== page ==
Science Frontiers
The Unusual & Unexplained

Strange Science * Bizarre Biophysics * Anomalous astronomy
From the pages of the World's Scientific Journals

Archaeology Astronomy Biology Geology Geophysics Mathematics Psychology Physics



About Science Frontiers

Science Frontiers is the bimonthly newsletter providing digests of reports that describe scientific anomalies; that is, those observations and facts that challenge prevailing scientific paradigms. Over 2000 Science Frontiers digests have been published since 1976.

These 2,000+ digests represent only the tip of the proverbial iceberg. The Sourcebook Project, which publishes Science Frontiers, also publishes the Catalog of Anomalies, which delves far more deeply into anomalistics and now extends to sixteen volumes, and covers dozens of disciplines.

Over 14,000 volumes of science journals, including all issues of Nature and Science have been examined for reports on anomalies. In this context, the newsletter Science Frontiers is the appetizer and the Catalog of Anomalies is the main course.


Subscriptions

Subscriptions to the Science Frontiers newsletter are no longer available.

Compilations of back issues can be found in Science Frontiers: The Book, and original and more detailed reports in the The Sourcebook Project series of books.


The publisher

Please note that the publisher has now closed, and can not be contacted.

 

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... Science Frontiers ONLINE No. 80: Mar-Apr 1992 Issue Contents Other pages Home Page Science Frontiers Online All Issues This Issue Sourcebook Project Sourcebook Subjects The Great Wooden Well Of Kuckhoven While on the subject of ancient hydrological engineering, it is appropriate to mention a remarkable wooden well found in northwest Germany. Over 200 oaken planks have been discovered so far. These are up to 15 centimeters thick and 50 wide. Fairly large oaks had been cut and split with stone axes and then worked into planks. Mortises were cut in some way so that the planks could be joined. It is quite clear that the Neolithic peoples of the region were skilled carpenters. The size of the well, too, is impressive: it was more than 15 meters deep. The tree rings on the planks ... Science Frontiers ONLINE No. 80: Mar-Apr 1992 Issue Contents Other pages Home Page Science Frontiers Online All Issues This Issue Sourcebook Project Sourcebook Subjects The Great Wooden Well Of Kuckhoven While on the subject of ancient hydrological engineering, it is appropriate to mention a remarkable wooden well found in northwest Germany. Over 200 oaken planks have been discovered so far. These are up to 15 centimeters thick and 50 wide. Fairly large oaks had been cut and split with stone axes and then worked into planks. Mortises were cut in some way so that the planks could be joined. It is quite clear that the Neolithic peoples of the region were skilled carpenters. The size of the well, too, is impressive: it was more than 15 meters deep. The tree rings on the planks ...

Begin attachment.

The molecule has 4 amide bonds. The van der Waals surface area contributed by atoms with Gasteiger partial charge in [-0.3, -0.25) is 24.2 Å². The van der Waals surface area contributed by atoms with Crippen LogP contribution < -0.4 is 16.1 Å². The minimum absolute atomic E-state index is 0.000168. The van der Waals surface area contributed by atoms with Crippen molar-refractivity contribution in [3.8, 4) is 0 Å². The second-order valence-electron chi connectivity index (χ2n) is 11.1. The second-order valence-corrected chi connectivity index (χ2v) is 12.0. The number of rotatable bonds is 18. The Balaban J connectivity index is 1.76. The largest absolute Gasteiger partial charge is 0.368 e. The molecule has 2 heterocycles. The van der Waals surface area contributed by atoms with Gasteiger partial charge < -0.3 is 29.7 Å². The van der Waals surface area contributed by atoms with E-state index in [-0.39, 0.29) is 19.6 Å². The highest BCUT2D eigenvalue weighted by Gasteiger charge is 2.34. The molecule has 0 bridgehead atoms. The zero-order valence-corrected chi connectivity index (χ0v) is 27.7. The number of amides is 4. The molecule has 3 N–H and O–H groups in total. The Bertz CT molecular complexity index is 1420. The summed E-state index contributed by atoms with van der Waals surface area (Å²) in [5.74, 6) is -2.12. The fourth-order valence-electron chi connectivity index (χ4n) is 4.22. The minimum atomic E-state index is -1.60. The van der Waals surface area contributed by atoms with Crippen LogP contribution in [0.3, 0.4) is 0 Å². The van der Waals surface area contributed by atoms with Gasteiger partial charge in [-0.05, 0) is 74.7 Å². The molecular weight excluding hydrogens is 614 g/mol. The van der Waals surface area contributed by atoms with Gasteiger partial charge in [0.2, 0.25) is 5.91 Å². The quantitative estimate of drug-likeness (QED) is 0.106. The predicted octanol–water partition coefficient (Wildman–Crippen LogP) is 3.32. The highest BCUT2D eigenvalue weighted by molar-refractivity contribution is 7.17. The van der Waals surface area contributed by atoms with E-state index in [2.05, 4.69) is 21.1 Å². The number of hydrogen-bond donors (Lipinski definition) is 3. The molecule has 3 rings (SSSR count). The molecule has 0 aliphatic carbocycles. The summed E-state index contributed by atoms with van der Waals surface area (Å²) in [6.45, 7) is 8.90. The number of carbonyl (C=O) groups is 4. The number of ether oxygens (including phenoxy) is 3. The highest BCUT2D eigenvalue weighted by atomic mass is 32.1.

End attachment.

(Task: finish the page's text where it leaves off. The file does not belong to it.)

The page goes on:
Terms matched: 2  -  Score: 391  -  15 May 2017  -  URL: /sf080/sf080a02.htm
... Science Frontiers ONLINE No. 80: Mar-Apr 1992 Other pages Home Page Science Frontiers Online All Issues Last Issue Next Issue Sourcebook Project Sourcebook Subjects Contents Archaeology Ancient greek pyramids? The great wooden well of kuckhoven Astronomy What fluid cut the styx? More evidence for galactic "shells" or "something else" The nullarbor lode Biology Cricket coordination Thousands of grebes fall from the skies Spider swordplay Archaea: the living ancestors of all life forms Life-creation from a different perspective Geology Possible chain of meteorite scars in argentina Dinosaur flatulence and climate changes The steens mountain conundrum Aerial bioluminescence Dead water Concentric, rotating luminous rings seen in sweden Anomalous optical events in the upper atmosphere Unidentified light Unclassified First cold-fusion bomb? When the chips are down ...
Terms matched: 2  -  Score: 150  -  15 May 2017  -  URL: /sf080/index.htm

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